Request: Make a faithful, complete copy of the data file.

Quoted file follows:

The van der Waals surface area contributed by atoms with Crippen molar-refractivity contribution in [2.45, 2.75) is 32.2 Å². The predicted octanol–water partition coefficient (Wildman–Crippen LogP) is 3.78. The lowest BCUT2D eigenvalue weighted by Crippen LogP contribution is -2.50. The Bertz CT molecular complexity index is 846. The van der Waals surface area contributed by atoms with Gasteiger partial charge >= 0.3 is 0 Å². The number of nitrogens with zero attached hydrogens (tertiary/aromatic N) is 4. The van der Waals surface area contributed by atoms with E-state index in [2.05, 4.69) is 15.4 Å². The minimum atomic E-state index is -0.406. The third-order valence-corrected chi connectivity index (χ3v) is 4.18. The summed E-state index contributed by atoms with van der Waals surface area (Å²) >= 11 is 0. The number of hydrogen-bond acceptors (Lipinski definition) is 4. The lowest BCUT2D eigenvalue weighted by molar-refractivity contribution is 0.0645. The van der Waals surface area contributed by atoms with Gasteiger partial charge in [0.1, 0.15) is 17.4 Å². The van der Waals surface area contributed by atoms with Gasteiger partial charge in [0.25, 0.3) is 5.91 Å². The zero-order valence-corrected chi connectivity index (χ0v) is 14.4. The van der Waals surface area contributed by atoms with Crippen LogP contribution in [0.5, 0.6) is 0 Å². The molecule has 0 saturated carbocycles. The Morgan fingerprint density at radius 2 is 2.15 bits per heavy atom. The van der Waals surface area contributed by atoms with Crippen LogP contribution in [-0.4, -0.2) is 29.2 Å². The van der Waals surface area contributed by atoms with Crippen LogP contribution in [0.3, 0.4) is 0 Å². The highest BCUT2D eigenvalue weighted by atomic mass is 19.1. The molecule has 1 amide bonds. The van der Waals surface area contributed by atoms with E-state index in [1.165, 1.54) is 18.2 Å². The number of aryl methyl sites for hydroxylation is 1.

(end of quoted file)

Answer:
The van der Waals surface area contributed by atoms with Crippen molar-refractivity contribution in [2.45, 2.75) is 32.2 Å². The predicted octanol–water partition coefficient (Wildman–Crippen LogP) is 3.78. The lowest BCUT2D eigenvalue weighted by Crippen LogP contribution is -2.50. The Bertz CT molecular complexity index is 846. The van der Waals surface area contributed by atoms with Gasteiger partial charge >= 0.3 is 0 Å². The number of nitrogens with zero attached hydrogens (tertiary/aromatic N) is 4. The van der Waals surface area contributed by atoms with E-state index in [2.05, 4.69) is 15.4 Å². The minimum atomic E-state index is -0.406. The third-order valence-corrected chi connectivity index (χ3v) is 4.18. The summed E-state index contributed by atoms with van der Waals surface area (Å²) >= 11 is 0. The number of hydrogen-bond acceptors (Lipinski definition) is 4. The lowest BCUT2D eigenvalue weighted by molar-refractivity contribution is 0.0645. The van der Waals surface area contributed by atoms with Gasteiger partial charge in [0.1, 0.15) is 17.4 Å². The van der Waals surface area contributed by atoms with Gasteiger partial charge in [0.25, 0.3) is 5.91 Å². The zero-order valence-corrected chi connectivity index (χ0v) is 14.4. The van der Waals surface area contributed by atoms with Crippen LogP contribution in [0.5, 0.6) is 0 Å². The molecule has 0 saturated carbocycles. The Morgan fingerprint density at radius 2 is 2.15 bits per heavy atom. The van der Waals surface area contributed by atoms with Crippen LogP contribution in [-0.4, -0.2) is 29.2 Å². The van der Waals surface area contributed by atoms with Crippen LogP contribution in [0.3, 0.4) is 0 Å². The highest BCUT2D eigenvalue weighted by atomic mass is 19.1. The molecule has 1 amide bonds. The van der Waals surface area contributed by atoms with E-state index in [1.165, 1.54) is 18.2 Å². The number of aryl methyl sites for hydroxylation is 1.